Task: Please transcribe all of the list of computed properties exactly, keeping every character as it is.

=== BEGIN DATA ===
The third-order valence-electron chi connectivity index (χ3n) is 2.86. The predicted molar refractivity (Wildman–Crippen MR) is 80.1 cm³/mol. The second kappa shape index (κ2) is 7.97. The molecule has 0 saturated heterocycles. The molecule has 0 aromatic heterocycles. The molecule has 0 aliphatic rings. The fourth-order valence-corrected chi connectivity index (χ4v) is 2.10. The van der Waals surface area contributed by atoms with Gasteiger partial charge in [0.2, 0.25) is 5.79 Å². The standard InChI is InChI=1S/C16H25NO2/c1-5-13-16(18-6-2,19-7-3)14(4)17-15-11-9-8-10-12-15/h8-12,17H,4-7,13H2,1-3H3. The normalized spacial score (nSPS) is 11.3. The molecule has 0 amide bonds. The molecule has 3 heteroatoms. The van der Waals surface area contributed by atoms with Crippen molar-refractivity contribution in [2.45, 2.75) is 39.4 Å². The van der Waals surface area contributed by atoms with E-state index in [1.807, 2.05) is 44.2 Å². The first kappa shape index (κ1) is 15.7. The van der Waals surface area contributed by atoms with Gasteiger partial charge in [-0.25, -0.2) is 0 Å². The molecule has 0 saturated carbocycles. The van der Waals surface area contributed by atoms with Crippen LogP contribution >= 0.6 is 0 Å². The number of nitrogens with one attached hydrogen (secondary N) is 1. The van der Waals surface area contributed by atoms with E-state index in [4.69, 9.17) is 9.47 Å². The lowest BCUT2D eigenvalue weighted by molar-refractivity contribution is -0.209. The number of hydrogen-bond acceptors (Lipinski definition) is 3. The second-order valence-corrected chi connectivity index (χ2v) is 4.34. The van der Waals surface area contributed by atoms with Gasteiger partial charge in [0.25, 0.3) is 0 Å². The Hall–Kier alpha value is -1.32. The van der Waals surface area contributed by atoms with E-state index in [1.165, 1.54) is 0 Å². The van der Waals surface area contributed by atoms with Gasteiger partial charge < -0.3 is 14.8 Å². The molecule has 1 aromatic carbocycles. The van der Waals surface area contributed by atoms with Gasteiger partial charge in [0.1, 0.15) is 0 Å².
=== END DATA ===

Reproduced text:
The third-order valence-electron chi connectivity index (χ3n) is 2.86. The predicted molar refractivity (Wildman–Crippen MR) is 80.1 cm³/mol. The second kappa shape index (κ2) is 7.97. The molecule has 0 saturated heterocycles. The molecule has 0 aromatic heterocycles. The molecule has 0 aliphatic rings. The fourth-order valence-corrected chi connectivity index (χ4v) is 2.10. The van der Waals surface area contributed by atoms with Gasteiger partial charge in [0.2, 0.25) is 5.79 Å². The standard InChI is InChI=1S/C16H25NO2/c1-5-13-16(18-6-2,19-7-3)14(4)17-15-11-9-8-10-12-15/h8-12,17H,4-7,13H2,1-3H3. The normalized spacial score (nSPS) is 11.3. The molecule has 0 amide bonds. The molecule has 3 heteroatoms. The van der Waals surface area contributed by atoms with Crippen molar-refractivity contribution in [2.45, 2.75) is 39.4 Å². The van der Waals surface area contributed by atoms with E-state index in [1.807, 2.05) is 44.2 Å². The first kappa shape index (κ1) is 15.7. The van der Waals surface area contributed by atoms with Gasteiger partial charge in [-0.25, -0.2) is 0 Å². The molecule has 0 saturated carbocycles. The van der Waals surface area contributed by atoms with Crippen LogP contribution >= 0.6 is 0 Å². The number of nitrogens with one attached hydrogen (secondary N) is 1. The van der Waals surface area contributed by atoms with E-state index in [4.69, 9.17) is 9.47 Å². The lowest BCUT2D eigenvalue weighted by molar-refractivity contribution is -0.209. The number of hydrogen-bond acceptors (Lipinski definition) is 3. The second-order valence-corrected chi connectivity index (χ2v) is 4.34. The van der Waals surface area contributed by atoms with Gasteiger partial charge in [0.25, 0.3) is 0 Å². The Hall–Kier alpha value is -1.32. The van der Waals surface area contributed by atoms with E-state index in [1.165, 1.54) is 0 Å². The van der Waals surface area contributed by atoms with Gasteiger partial charge < -0.3 is 14.8 Å². The molecule has 1 aromatic carbocycles. The van der Waals surface area contributed by atoms with Gasteiger partial charge in [0.1, 0.15) is 0 Å².